Thyroid disease symptoms

The thyroid is a small gland that sits at the front of the neck. It produces thyroid hormones that are essential for regulating the body’s metabolism and the very important functions of bodily cells. Iodine makes it possible for the thyroid to produce these necessary hormones. Thyroid disease can cause great turmoil and upset in the body because many things would not be working properly. There are two major types of thyroid disease: hypothyroidism, or under secretion, and hyperthyroidism, or over secretion. All of the symptoms can vary in each individual because the severity of the problem may be different.

Thyroid Hormones
There are a few different thyroid hormones—T4 and T3 that are responsible for important processes. T3 has more biological power, and many of the T4 hormones, once released into the bloodstream, are converted into T3 because it actively affects the metabolic actions of the body. In addition, there is a thyrotropin releasing hormone that sends a signal to the pituitary gland to secrete thyroid stimulating hormone (TSH). TSH is responsible for releasing T3 and T4. If there is a problem with any of these hormones, a serious thyroid condition can result. Unrelated to metabolic function, there is a thyroid hormone released called calcitonin, which regulates calcium levels, mostly working to lower them. Too much calcium in the blood is called hypercalcemia.

Symptoms of Hypothyroidism
Hypothyroidism can be caused by: Hashimoto’s thyroiditis, postpartum thyroiditis, acute thyroiditis, silent thyroiditis, thyroid hormone resistance, or some medications.

  • Fatigue
  • Feeling cold
  • Slow heart rate
  • Constipation
  • Uncontrolled and unexplained weight gain
  • Heavier periods in women or irregular periods
  • Erectile dysfunction in men
  • Dry skin and/or hair loss

Symptoms of Hyperthyroidism
Hyperthyroidism can also be caused by a variety of things, including: Graves’ disease, toxic multinodular goiter, toxic nodule, excessive intake of iodine, hashitoxicosis, or some medications. The symptoms are:

  • Nervousness
  • Irritability
  • Sweating more frequently and more profusely
  • Feeling hot more often
  • Diarrhea, or more frequent bowel movements
  • Shaky hands
  • Uncontrolled and unexplained weight loss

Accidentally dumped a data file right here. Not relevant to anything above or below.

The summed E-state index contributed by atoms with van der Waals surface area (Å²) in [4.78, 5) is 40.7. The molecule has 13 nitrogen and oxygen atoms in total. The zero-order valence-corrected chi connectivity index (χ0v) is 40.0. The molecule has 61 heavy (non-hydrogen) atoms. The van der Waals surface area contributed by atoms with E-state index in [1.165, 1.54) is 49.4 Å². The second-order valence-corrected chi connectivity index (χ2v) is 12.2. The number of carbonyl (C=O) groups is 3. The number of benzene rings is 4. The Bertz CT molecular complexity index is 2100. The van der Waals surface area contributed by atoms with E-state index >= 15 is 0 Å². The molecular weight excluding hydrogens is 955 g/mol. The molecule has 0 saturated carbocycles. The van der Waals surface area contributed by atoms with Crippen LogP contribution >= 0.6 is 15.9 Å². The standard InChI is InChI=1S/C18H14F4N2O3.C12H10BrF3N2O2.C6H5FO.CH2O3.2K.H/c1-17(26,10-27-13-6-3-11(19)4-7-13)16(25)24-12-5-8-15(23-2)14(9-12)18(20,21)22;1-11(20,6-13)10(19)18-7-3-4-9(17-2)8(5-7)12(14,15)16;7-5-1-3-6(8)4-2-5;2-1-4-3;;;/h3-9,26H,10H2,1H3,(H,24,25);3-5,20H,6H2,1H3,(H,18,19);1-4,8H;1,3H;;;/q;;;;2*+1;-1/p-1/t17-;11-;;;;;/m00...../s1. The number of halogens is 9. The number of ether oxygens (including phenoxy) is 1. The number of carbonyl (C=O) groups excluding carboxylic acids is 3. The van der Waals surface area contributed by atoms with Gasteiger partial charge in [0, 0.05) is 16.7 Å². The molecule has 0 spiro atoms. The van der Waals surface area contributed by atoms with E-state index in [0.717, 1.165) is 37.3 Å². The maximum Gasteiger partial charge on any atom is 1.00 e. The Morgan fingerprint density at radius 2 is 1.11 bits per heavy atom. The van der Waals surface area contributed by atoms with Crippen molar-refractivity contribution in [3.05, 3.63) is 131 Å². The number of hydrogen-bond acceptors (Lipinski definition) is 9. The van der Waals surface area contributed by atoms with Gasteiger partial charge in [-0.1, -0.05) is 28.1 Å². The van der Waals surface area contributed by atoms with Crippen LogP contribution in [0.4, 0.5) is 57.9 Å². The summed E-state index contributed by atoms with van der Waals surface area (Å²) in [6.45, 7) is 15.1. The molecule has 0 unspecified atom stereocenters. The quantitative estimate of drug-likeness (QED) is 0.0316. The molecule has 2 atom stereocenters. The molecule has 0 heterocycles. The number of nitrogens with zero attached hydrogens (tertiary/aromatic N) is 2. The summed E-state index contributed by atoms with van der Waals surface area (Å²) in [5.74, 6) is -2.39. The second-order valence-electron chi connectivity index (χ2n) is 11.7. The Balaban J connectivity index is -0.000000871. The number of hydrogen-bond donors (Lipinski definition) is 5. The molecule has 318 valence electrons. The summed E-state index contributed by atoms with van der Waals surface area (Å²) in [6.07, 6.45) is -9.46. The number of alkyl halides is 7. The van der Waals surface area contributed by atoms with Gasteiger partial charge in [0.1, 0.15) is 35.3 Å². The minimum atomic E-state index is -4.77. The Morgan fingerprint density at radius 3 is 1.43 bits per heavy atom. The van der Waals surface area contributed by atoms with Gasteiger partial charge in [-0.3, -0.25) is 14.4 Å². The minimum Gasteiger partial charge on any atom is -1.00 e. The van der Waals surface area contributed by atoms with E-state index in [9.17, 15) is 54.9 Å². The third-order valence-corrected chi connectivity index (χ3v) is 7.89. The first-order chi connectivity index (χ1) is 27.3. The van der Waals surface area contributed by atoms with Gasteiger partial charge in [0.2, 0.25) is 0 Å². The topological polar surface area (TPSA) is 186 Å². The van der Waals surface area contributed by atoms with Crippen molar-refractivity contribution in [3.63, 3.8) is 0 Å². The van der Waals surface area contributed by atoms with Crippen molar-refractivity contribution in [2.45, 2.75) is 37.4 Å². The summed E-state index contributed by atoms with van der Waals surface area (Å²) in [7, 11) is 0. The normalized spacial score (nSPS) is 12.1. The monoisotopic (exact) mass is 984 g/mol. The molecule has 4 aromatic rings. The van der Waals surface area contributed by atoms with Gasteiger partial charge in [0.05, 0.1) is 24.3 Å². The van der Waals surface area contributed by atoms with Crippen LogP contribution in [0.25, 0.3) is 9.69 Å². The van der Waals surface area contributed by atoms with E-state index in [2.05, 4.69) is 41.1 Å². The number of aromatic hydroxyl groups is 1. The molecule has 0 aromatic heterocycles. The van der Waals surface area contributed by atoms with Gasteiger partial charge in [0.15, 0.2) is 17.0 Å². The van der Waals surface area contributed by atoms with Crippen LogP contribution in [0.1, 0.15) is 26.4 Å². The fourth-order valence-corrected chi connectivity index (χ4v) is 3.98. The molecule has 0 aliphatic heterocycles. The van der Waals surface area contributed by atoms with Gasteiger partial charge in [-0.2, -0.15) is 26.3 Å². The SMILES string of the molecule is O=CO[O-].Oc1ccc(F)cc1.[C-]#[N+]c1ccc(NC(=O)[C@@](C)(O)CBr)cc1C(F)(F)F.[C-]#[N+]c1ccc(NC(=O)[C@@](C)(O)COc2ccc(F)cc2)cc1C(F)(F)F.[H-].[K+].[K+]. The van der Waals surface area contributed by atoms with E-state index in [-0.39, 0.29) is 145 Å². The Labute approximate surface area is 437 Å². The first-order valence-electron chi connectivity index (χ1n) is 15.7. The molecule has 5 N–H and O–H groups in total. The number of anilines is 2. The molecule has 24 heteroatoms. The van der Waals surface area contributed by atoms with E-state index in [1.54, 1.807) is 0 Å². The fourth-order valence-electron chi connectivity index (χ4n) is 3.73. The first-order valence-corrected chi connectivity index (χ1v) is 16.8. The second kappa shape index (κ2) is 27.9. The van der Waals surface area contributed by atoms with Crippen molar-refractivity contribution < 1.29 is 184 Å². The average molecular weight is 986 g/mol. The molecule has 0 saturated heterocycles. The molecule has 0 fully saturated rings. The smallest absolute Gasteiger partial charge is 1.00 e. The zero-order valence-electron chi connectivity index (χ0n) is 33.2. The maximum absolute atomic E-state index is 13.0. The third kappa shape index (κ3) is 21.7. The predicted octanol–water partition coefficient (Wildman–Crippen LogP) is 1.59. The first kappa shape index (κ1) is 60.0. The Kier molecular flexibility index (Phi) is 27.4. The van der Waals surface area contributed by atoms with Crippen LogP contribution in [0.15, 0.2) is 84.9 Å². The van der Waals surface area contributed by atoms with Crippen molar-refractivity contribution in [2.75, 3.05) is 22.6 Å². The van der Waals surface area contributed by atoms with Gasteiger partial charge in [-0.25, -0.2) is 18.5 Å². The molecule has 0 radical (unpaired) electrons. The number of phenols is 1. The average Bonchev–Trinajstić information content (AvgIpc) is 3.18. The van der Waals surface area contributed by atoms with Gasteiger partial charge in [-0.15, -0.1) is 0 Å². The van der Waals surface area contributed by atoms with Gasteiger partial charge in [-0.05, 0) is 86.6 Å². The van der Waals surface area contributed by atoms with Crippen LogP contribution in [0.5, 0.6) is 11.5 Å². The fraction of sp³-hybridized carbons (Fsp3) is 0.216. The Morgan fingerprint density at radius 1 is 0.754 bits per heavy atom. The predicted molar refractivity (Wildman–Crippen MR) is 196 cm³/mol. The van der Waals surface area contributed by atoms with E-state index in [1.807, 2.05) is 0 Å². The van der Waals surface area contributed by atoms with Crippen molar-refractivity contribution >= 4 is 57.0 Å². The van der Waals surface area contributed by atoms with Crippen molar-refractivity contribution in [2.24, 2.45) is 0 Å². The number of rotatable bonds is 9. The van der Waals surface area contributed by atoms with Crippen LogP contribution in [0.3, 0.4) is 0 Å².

• Lighter periods in women
  • Erectile dysfunction in men
  • Difficulty concentrating

Other Thyroid Diseases
Graves’ Disease is one cause of hyperthyroidism because it causes the thyroid to release too much of the thyroid hormones. Symptoms include:

  • Enlarged thyroid gland, known as goiter
  • Bulging, itchy, or swollen eyes
  • Having breathing difficulty
  • Anxiety
  • Irritability
  • Weight loss that is unexplained
  • Profuse sweating
  • Muscle weakness concentrated in the upper arms and thighs

Hashimoto’s Disease is a type of autoimmune disease. It is a severe condition in which the immune system attacks the thyroid gland and manifests itself in a form of hypothyroidism. Symptoms include:

  • Goiter
  • Cold intolerance
  • Difficulty swallowing
  • Weight gain that is unexplainable
  • Fatigue
  • Constipation
  • Irregularities in the menstrual cycle
  • Infertility
  • Graying of the hair earlier than usual
  • Having a hard time concentrating or thinking

Postpartum Thyroiditis is a condition that can happen in women after giving birth. The thyroid gland becomes inflamed and involves first hyperthyroidism, and if that doesn’t return to normal, hypothyroidism results. It has similar symptoms to those listed above.

Thyroid Cancer results from small tumors called thyroid nodules that grow on the thyroid gland. 95% of these are noncancerous, but the other 5% are. When they are cancerous, they can easily spread throughout the body and become life-threatening. There are rarely symptoms that are exhibited with this condition, and is usually only found during a routine examination.

Last updated on Feb 7th, 2011 and filed under Endocrine System. Both comments and pings are currently closed.

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